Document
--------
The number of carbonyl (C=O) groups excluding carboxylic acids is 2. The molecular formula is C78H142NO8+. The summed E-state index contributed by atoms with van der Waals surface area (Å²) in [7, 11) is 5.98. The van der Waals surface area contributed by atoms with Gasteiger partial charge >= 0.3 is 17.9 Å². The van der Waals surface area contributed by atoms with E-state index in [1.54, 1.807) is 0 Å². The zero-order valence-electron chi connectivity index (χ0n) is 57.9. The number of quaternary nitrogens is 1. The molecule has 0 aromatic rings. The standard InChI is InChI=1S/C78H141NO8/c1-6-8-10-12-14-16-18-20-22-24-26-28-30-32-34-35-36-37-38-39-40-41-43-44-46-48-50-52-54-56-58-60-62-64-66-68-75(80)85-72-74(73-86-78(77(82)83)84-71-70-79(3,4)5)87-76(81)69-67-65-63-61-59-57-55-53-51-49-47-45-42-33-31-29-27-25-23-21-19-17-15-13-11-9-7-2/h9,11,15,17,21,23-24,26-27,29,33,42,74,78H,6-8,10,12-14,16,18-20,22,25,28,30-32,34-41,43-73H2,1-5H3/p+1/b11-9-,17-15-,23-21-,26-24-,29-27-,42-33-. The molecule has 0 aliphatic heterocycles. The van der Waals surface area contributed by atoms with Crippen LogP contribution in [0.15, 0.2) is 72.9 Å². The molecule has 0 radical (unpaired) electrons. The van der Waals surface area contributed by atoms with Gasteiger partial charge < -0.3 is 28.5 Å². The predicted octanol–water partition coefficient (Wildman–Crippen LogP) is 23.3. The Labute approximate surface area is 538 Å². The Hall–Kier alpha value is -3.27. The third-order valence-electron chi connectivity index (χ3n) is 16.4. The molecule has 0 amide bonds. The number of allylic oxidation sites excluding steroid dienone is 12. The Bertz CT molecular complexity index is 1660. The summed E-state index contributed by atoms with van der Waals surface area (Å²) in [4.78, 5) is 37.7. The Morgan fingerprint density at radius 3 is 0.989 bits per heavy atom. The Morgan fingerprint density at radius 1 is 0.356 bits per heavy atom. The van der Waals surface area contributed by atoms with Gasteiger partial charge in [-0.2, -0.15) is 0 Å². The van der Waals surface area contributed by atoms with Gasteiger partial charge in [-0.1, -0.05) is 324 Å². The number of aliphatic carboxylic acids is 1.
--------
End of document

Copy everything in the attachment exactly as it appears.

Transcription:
The number of carbonyl (C=O) groups excluding carboxylic acids is 2. The molecular formula is C78H142NO8+. The summed E-state index contributed by atoms with van der Waals surface area (Å²) in [7, 11) is 5.98. The van der Waals surface area contributed by atoms with Gasteiger partial charge >= 0.3 is 17.9 Å². The van der Waals surface area contributed by atoms with E-state index in [1.54, 1.807) is 0 Å². The zero-order valence-electron chi connectivity index (χ0n) is 57.9. The number of quaternary nitrogens is 1. The molecule has 0 aromatic rings. The standard InChI is InChI=1S/C78H141NO8/c1-6-8-10-12-14-16-18-20-22-24-26-28-30-32-34-35-36-37-38-39-40-41-43-44-46-48-50-52-54-56-58-60-62-64-66-68-75(80)85-72-74(73-86-78(77(82)83)84-71-70-79(3,4)5)87-76(81)69-67-65-63-61-59-57-55-53-51-49-47-45-42-33-31-29-27-25-23-21-19-17-15-13-11-9-7-2/h9,11,15,17,21,23-24,26-27,29,33,42,74,78H,6-8,10,12-14,16,18-20,22,25,28,30-32,34-41,43-73H2,1-5H3/p+1/b11-9-,17-15-,23-21-,26-24-,29-27-,42-33-. The molecule has 0 aliphatic heterocycles. The van der Waals surface area contributed by atoms with Crippen LogP contribution in [0.15, 0.2) is 72.9 Å². The molecule has 0 radical (unpaired) electrons. The van der Waals surface area contributed by atoms with Gasteiger partial charge < -0.3 is 28.5 Å². The predicted octanol–water partition coefficient (Wildman–Crippen LogP) is 23.3. The Labute approximate surface area is 538 Å². The Hall–Kier alpha value is -3.27. The third-order valence-electron chi connectivity index (χ3n) is 16.4. The molecule has 0 amide bonds. The number of allylic oxidation sites excluding steroid dienone is 12. The Bertz CT molecular complexity index is 1660. The summed E-state index contributed by atoms with van der Waals surface area (Å²) in [4.78, 5) is 37.7. The Morgan fingerprint density at radius 3 is 0.989 bits per heavy atom. The Morgan fingerprint density at radius 1 is 0.356 bits per heavy atom. The van der Waals surface area contributed by atoms with Gasteiger partial charge in [-0.2, -0.15) is 0 Å². The van der Waals surface area contributed by atoms with Gasteiger partial charge in [-0.1, -0.05) is 324 Å². The number of aliphatic carboxylic acids is 1.